Benches on my machine showed an almost perfect doubling of drive throughput, and timed load times of zones in WOW (using a plugin to time zone loading times) resulted in something like 25%-50% faster loads on zones, and a similar speedup in boot times on XP.
The trouble with the benches you cite is that in things like loading a zone in Quake, only a fraction of the level load time is spent loading the level off the disk, so you end up hitting Amdahl's law. They also compare a 10k drive vs a RAID array of two slower drives.
You also didn't notice what I said, which is that I have no real risk of data failure, since I have automatic backups to a third drive on my system. If I was building this from scratch, it'd be RAID5 all the way, but the marketing on the box of the mobo tricked me, and so I have an ad-hoc RAID5 with a RAID0 array backed up by a single drive.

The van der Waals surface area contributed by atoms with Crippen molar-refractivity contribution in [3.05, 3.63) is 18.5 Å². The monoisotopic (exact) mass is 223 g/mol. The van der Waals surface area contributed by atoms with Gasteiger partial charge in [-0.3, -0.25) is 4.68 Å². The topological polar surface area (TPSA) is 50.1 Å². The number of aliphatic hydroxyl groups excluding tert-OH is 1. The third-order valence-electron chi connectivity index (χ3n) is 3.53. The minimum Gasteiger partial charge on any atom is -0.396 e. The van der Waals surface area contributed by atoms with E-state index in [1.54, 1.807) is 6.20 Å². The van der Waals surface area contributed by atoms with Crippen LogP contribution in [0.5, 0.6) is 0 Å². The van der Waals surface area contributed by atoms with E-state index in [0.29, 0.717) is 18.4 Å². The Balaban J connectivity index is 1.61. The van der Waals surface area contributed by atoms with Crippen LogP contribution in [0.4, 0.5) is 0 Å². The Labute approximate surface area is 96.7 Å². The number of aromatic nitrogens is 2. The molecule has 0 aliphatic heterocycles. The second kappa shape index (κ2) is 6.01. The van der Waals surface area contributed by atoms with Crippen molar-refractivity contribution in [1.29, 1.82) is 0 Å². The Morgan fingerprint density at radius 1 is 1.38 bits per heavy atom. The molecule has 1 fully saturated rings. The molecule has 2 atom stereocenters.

Also, I highly not recommend buying an off the shelf Dell or whatever at your computer store. The reason they're so cheap is they cut corners where you're not looking. I can't count the number of times I've popped open a premade computer and seen a single RAM slot, or no expansion PCI slots, or only a single IDE connector, or whatever. When my fiancee wanted a new computer, I went crazy trying to find a computer that had everything we wanted (using all the build-your-own websites, like Dell's), and they either couldn't do it, didn't have it, or were grossly overpriced. So I went to Fry's and spent the afternoon building a computer for her. Not top of the line, but at that price-inflection point where things start getting cheap, RAID1 for safety, all came in under a thousand bucks. Runs like a champ.